Ancient Murders And Suicides: The Haunted Houses Of Beijing

Beijing Haunted House chaonei-no.81-1

Our friends at Beijing Today swing by now and then to introduce art and culture in the city.

If you haven’t made any plans for your Halloween night, consider a trip to one of Beijing’s haunted houses.

Not to be confused with the spooky amusement destinations that pop up throughout the US and Canada at this time of the year, these haunted houses are the sites of ancient murders and suicides.

Tales of wandering spirits, unusual sounds and paranormal activity have persisted for more than a decade at some of these locations…

Chaonei No. 81 (also pictured above)

Beijing Haunted House chaonei-no.81-2

Located on a crowded street in the heart of the city, Chaonei No. 81 is Beijing’s best known haunted house. Its recent fame comes from being the inspiration for Jingcheng No. 81 (The House That Never Dies), a 3-D thriller directed by Raymond Yip.

Creepy stories associated with the house make it one of the most popular destinations for Chinese thrill seekers.

Constructed in the late Qing Dynasty, the Baroque mansion was the private residence of a French railroad manger. During the Republican period the building was sold to a Kuomintang official who lived there with his mistress.

When the Kuomintang government fell in 1949, the man fled to Taiwan and left the woman behind. She quickly lost her mind and hanged herself in the luxurious home rather than face life alone in New China.

Despite its shabby state, Chaonei No. 81 hasn’t been incorporated into demolition or reconstruction plans and is currently in a state of disuse.

Location: 81 Chaoyangmen Nei Dajie, Dongcheng
Transport: Take Subway Lines 2 or 6 to Chaoyangmen Station. Follow Exit H.

Huguang Guild Hall

Beijing Haunted House huguang-Guild-Hall

Built during the reign of the Jiaqing Emperor of the Qing Dynasty, Huguang Guild Hall was intended to be a reunion hall for businessmen and ministers from the provinces of Hunan and Hubei.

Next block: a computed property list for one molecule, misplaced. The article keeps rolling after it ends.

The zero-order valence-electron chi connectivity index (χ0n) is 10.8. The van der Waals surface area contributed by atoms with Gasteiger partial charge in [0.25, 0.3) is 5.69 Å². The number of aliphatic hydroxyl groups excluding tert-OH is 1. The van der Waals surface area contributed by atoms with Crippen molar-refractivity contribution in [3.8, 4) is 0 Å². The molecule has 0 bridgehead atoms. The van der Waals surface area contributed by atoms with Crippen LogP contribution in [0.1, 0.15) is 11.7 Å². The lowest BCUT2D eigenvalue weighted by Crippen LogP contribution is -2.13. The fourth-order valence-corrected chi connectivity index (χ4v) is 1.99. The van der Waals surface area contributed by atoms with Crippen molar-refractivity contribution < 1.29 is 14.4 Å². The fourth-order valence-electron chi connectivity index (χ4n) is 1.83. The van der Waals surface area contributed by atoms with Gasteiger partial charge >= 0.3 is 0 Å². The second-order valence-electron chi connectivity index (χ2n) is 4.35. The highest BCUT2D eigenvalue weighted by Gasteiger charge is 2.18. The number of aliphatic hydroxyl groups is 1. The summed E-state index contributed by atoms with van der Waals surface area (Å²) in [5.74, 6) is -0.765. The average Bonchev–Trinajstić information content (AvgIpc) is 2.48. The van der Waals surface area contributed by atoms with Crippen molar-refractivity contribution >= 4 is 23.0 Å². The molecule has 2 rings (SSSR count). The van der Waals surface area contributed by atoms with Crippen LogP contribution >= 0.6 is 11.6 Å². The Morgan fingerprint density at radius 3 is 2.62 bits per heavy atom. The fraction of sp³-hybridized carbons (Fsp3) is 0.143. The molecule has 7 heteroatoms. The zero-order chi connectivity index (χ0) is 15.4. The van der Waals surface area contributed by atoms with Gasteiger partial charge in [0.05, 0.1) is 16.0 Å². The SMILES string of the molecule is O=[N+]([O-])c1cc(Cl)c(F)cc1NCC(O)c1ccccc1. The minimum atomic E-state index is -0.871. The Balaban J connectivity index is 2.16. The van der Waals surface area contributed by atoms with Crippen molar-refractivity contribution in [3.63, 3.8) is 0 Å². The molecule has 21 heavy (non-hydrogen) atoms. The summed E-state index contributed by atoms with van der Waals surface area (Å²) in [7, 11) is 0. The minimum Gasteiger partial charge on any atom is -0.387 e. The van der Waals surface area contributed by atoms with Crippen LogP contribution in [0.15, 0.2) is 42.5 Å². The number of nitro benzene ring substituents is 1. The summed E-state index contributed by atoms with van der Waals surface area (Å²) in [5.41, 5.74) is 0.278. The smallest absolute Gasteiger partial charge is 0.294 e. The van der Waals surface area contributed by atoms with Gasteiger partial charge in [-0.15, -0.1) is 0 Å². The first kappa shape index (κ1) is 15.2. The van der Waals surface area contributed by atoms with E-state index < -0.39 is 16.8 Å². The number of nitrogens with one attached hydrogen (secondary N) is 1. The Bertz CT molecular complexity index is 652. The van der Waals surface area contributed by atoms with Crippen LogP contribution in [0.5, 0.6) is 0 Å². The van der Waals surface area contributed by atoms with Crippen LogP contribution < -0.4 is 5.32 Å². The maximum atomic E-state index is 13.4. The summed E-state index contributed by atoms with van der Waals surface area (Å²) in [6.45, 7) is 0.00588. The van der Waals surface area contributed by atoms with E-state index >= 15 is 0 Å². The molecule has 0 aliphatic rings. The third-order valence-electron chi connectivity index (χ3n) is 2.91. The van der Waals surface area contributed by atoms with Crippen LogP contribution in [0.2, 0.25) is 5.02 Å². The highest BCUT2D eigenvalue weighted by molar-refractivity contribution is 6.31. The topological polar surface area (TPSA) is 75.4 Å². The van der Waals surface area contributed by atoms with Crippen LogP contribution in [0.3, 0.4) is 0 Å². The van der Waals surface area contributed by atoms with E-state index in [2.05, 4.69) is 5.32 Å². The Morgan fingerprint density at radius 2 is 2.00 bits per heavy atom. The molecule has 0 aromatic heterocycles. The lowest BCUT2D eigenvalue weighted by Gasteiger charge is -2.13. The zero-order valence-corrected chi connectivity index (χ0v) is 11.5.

There are two horrible stories associated with the hall.

According to one version, the hall was the former residence of Zhang Juzheng, a famous reformer during the Ming Dynasty. After Zhang’s death, political opponents murdered his entire family. The only survivor was his 80-year-old mother.

Another version of the story claims that Huguang Guild Hall was built on an abandoned graveyard, causing many ferocious and angry ghosts to torment its inhabitants. People who lived nearby said they often heard cries and cursing from outside their home, but when they opened their doors there would be no one present.

The Huguang Guild is a spacious imperial-style courtyard. It has exquisite doors with carved tiles, fabulous gardens and an old theatrical stage sure to attract both history buffs and ghost seekers.

Location: 3 Hufang Lu, Luomashi Dajie, Xicheng
Transport: Take Subway Line 2 to Hepingmen Station. Follow Exit B. Transfer to Bus 7, 14 or 70 and get off at Hufang Lukou Nan.

Prince Li Mansion

Beijing Haunted House prince-li-mansion

Covering about 30 hectares (74 acres), the Prince Li Mansion has the largest number of rooms among princes’ mansions in the Forbidden City. As a symbol of authority and power, a natural sense of mystery led citizens to make many lurid tales.

A sad love story associated with the mansion is one of the most famous. After studying abroad in France, Princess Lanxin, the daughter of Prince Li, fell in love with the no-name actor Feng Yuecong. But the romance fell apart when Feng’s friend snitched on their secret relationship. As a result, Feng was poisoned and sent to prison.

After being discharged, Feng learned danxian, a single-string fiddle, and played outside the mansion. Legend has it that his ghost became a strong wind that has haunted the Prince Li Mansion ever since.

Location: 9 Xichenggen Nan Jie, Xicheng
Transport: Take Subway Line 4 to Lingjing Hutong. Follow Exit D.

Xiaoshihu Hutong No. 33

Built in 1779, Xiaoshihu Hutong No. 33 was the property of Aisin-Gioro Miande, the grandson of the Qianlong Emperor.

Ji Xiaolan, a famous writer and administrator, wrote that the house has a long history and it is “quite normal” to encounter ghosts within.

The accounts of its neighbors seem to support Ji’s words. Many have reported hearing the voice of a woman reading poetry or playing the guzheng.

At one time, Xiaoshihu Hutong No. 33 was adapted into an academy where civil officials would gather to compile books and share their expertise. One of the occupants was Cao Xueqin, who lived for several years while completing the rough draft of his Dream of the Red Chamber.

Location: 9 Xihuangchenggen Nan Jie, Xicheng
Transport: Take the Subway Lines 1 or 4 to Xidan. Follow Exit B.

This post originally appeared in Beijing Today.

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